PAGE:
Diversity management refers to organisational efforts to manage diversity’s complexity and unlock diversity of thought. Today’s best practice diversity management involves an organisational culture that celebrates, values, respects and rewards individual differences and unique perspectives. Diversity practitioners call this INCLUSION. Psychological safety supports INCLUSION by creating a safe place for individuals to bring their whole selves to work — an environment where members from non-majority groups can share novel ideas and perspectives free from the risk of ridicule, rejection or penalty. In a psychologically safe environment, employees are less likely to cover or mask their differences.
Psychological Safety and Risk
A lack of psychological safety has contributed to many noteworthy organisational errors and failures. Where psychological safety is lacking, employees are less likely to speak up and challenge the behaviours of colleagues or superiors or challenge the status quo.
What could you do?
- Think about what you call the cultural change you are after – is it bigger than the traditional paradigm of diversity and inclusion? Is an EVERYONE culture a better description.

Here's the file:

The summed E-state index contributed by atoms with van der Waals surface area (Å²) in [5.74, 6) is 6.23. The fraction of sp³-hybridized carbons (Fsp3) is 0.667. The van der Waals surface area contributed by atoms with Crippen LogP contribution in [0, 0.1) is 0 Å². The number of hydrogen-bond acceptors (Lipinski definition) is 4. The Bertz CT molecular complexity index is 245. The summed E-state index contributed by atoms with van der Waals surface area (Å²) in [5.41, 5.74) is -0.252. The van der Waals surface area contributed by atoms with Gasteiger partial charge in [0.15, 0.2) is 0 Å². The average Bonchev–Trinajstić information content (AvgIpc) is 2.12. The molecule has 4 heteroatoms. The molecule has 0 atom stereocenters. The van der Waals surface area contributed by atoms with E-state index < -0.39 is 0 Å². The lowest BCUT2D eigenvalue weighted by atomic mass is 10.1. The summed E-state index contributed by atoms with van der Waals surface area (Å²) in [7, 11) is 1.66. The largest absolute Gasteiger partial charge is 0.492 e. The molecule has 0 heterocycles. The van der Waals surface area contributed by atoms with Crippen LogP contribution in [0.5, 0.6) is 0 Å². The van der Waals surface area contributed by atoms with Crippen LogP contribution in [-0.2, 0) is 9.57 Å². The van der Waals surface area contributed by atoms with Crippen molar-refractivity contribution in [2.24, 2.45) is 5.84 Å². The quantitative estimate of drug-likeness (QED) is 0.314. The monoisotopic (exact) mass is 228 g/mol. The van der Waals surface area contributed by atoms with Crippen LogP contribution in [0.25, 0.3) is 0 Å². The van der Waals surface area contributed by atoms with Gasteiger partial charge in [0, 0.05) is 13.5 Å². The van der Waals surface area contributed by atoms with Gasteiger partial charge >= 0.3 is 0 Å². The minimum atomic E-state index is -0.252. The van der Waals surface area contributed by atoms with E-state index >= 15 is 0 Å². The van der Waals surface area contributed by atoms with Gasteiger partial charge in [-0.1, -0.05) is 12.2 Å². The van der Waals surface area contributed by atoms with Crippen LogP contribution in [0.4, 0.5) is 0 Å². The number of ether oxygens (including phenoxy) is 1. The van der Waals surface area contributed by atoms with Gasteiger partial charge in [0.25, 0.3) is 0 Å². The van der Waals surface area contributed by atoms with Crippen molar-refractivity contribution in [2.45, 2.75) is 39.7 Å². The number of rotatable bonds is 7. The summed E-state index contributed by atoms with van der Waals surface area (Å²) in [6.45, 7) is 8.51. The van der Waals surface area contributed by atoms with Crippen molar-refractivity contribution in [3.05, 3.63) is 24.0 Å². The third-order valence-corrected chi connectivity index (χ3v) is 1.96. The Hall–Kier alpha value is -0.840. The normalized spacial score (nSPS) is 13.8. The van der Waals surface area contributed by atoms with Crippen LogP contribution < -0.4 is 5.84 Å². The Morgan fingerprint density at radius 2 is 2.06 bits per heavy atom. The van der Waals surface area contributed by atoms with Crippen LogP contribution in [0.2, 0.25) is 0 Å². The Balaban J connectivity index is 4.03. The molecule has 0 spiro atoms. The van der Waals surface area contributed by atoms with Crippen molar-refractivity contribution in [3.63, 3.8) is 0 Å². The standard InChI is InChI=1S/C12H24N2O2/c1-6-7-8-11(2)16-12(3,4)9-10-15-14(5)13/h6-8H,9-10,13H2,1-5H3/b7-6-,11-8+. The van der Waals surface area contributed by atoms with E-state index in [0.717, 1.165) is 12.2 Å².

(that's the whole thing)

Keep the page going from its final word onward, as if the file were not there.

- Are the words ‘INCLUSION’ and ‘PSYCHOLOGICAL SAFETY’ actually interchangeable in terms of the what your organisation is seeking in a description of the ‘way things happen around here’ (which is culture)?
- Could you simplify ALL the things you are trying to achieve by focusing on the day to day behaviours of INCLUSION? Rather than confusing leaders with multiple initiatives and approaches.
If you would like to connect and discuss this information and what taking a broader, bigger picture view could look like in the D&I space we would love to hear from you. We are obsessed with getting results and are constantly striving to increase our ROI in everything we do!